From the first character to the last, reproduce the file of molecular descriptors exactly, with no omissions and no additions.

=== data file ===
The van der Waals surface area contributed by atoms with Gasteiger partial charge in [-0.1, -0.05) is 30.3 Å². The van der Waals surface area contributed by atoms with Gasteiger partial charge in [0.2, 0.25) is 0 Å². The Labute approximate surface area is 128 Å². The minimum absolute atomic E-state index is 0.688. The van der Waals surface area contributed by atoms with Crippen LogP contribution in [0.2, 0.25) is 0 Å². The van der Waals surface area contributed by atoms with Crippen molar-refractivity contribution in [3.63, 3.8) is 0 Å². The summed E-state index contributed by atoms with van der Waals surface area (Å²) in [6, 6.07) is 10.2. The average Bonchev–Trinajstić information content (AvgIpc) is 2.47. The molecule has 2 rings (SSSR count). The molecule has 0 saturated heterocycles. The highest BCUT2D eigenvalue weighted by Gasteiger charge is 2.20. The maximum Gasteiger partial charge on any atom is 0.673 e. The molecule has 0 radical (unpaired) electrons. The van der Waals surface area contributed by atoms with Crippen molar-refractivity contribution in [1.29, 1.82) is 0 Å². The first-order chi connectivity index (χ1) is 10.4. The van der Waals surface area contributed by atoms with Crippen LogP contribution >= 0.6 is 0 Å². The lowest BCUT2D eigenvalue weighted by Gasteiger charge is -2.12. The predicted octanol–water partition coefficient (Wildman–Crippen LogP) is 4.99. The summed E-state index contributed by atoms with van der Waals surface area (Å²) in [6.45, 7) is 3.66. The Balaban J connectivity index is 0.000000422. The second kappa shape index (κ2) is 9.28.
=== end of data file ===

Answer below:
The van der Waals surface area contributed by atoms with Gasteiger partial charge in [-0.1, -0.05) is 30.3 Å². The van der Waals surface area contributed by atoms with Gasteiger partial charge in [0.2, 0.25) is 0 Å². The Labute approximate surface area is 128 Å². The minimum absolute atomic E-state index is 0.688. The van der Waals surface area contributed by atoms with Crippen LogP contribution in [0.2, 0.25) is 0 Å². The van der Waals surface area contributed by atoms with Crippen molar-refractivity contribution in [3.63, 3.8) is 0 Å². The summed E-state index contributed by atoms with van der Waals surface area (Å²) in [6, 6.07) is 10.2. The average Bonchev–Trinajstić information content (AvgIpc) is 2.47. The molecule has 2 rings (SSSR count). The molecule has 0 saturated heterocycles. The highest BCUT2D eigenvalue weighted by Gasteiger charge is 2.20. The maximum Gasteiger partial charge on any atom is 0.673 e. The molecule has 0 radical (unpaired) electrons. The van der Waals surface area contributed by atoms with Crippen molar-refractivity contribution in [1.29, 1.82) is 0 Å². The first-order chi connectivity index (χ1) is 10.4. The van der Waals surface area contributed by atoms with Crippen LogP contribution >= 0.6 is 0 Å². The lowest BCUT2D eigenvalue weighted by Gasteiger charge is -2.12. The predicted octanol–water partition coefficient (Wildman–Crippen LogP) is 4.99. The summed E-state index contributed by atoms with van der Waals surface area (Å²) in [6.45, 7) is 3.66. The Balaban J connectivity index is 0.000000422. The second kappa shape index (κ2) is 9.28.